Putting the polyadenylation complex together

One of the reasons for the slow pace of entries here has been the intrusion of, um, life into my life.  (Yeah, figure that one out.)  Earlier this summer, a paper from my lab was published in BMC Cell Biology.  Seeing as it’s Open Access, and since it has a bit of relevance to a theme introduced in this essay, I thought I would point it out here.

The story in a nutshell – one of the subunits of the polyadenylation complex is the so-called CPSF30 protein, or its yeast relative Yth1.  (Yth1 looms large as one of the few subunits in the Giardia complex.)  What Drs. Suryadevara Rao and Randy Dinkins did was study the places within the cell where CPSF30 goes, and what happens when one co-expresses this protein with other polyadenylation complex subunits.  They did this by attaching the various proteins to fluorescent proteins and following the fusion proteins using microscopic techniques.

The results corroborated other studies that detailed interactions between various of these proteins.  However, a rudimentary deletion analysis showed that these interactions by and large involve parts of CPSF30 that are not found in the mammalian or yeast proteins.  Since the CPSF30 interacts with the other proteins of interest in this study (the 160, 100, and 73 kD subunits of the cleavage and polyadenylation specificity factor, or CPSF) in other eukaryotes, it stands to reason that the interactions themselves must have evolved independently.  This in turn suggests a somewhat different trajectory in the evolution of the complex in different eukaryotic lineages.  It also raises the possibility that the different complexes may process and polyadenylate RNAs in subtly different ways.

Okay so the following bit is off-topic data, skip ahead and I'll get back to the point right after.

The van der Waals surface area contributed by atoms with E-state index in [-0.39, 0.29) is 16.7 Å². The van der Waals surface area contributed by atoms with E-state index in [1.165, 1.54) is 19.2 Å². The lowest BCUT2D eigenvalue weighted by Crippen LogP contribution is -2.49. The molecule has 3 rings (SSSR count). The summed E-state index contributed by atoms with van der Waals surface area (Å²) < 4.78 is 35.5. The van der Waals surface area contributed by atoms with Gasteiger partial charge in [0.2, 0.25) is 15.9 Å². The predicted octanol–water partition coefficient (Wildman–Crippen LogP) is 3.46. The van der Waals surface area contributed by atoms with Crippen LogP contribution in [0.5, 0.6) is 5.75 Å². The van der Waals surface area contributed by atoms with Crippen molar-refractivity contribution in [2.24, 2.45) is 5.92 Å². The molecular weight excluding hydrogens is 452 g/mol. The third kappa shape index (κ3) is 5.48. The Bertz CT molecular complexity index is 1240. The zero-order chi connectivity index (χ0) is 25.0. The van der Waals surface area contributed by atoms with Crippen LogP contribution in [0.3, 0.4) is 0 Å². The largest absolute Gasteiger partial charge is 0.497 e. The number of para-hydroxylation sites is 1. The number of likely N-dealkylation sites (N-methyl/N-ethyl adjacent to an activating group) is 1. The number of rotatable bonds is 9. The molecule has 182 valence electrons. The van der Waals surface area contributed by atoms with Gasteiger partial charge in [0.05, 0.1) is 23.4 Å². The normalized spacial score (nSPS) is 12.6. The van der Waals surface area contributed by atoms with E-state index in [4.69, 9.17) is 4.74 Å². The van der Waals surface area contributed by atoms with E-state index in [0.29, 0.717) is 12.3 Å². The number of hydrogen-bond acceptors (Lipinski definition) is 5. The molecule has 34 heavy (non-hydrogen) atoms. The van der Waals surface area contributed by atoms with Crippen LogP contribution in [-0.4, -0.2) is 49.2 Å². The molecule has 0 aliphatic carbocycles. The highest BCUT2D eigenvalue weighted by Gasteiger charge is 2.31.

Some pretty pictures and a link to a fascinating movie may be found beneath the fold.  Enjoy.

Localization of CPSF30 and a co-expressed nuclear marker.

Localization of CPSF30 and a co-expressed nuclear marker.

Co-expressing CPSF30 with CPSF160 changes the distribution of CPSF30.

Co-expressing CPSF30 with CPSF160 changes the distribution of CPSF30.

deleting the plant-specific N-terminus (the mutants are illustrated at the top) eliminates the effect of CPSF160 on the localization of CPSF30.

deleting the plant-specific N-terminus (the mutants are illustrated at the top) eliminates the effect of CPSF160 on the localization of CPSF30.

Figure 7 from the paper, showing the functional map of the Arabidopsis CPSF30.  This map drawn from other studies and this report. A one-dimensional representation of the amino acid sequence (light blue box) is shown in the center of the figure. The color-coding of the various motifs is described at the bottom of the figure. Amino acid sequence alignments of the plant-specific N-terminal and C-terminal domains are shown above and below the functional map of AtCPSF30, respectively.

Figure 7 from the paper, showing the functional map of the Arabidopsis CPSF30. This map drawn from other studies and this report. A one-dimensional representation of the amino acid sequence (light blue box) is shown in the center of the figure. The color-coding of the various motifs is described at the bottom of the figure. Amino acid sequence alignments of the plant-specific N-terminal and C-terminal domains are shown above and below the functional map of AtCPSF30, respectively.

The movie.

The citation for the paper:  Rao S, Dinkins RD, Hunt AG. 2009.  Distinctive interactions of the Arabidopsis homolog of the 30 kD subunit of the cleavage and polyadenylation specificity factor (AtCPSF30) with other polyadenylation factor subunits.  BMC Cell Biology 2009, 10:51. doi:10.1186/1471-2121-10-51

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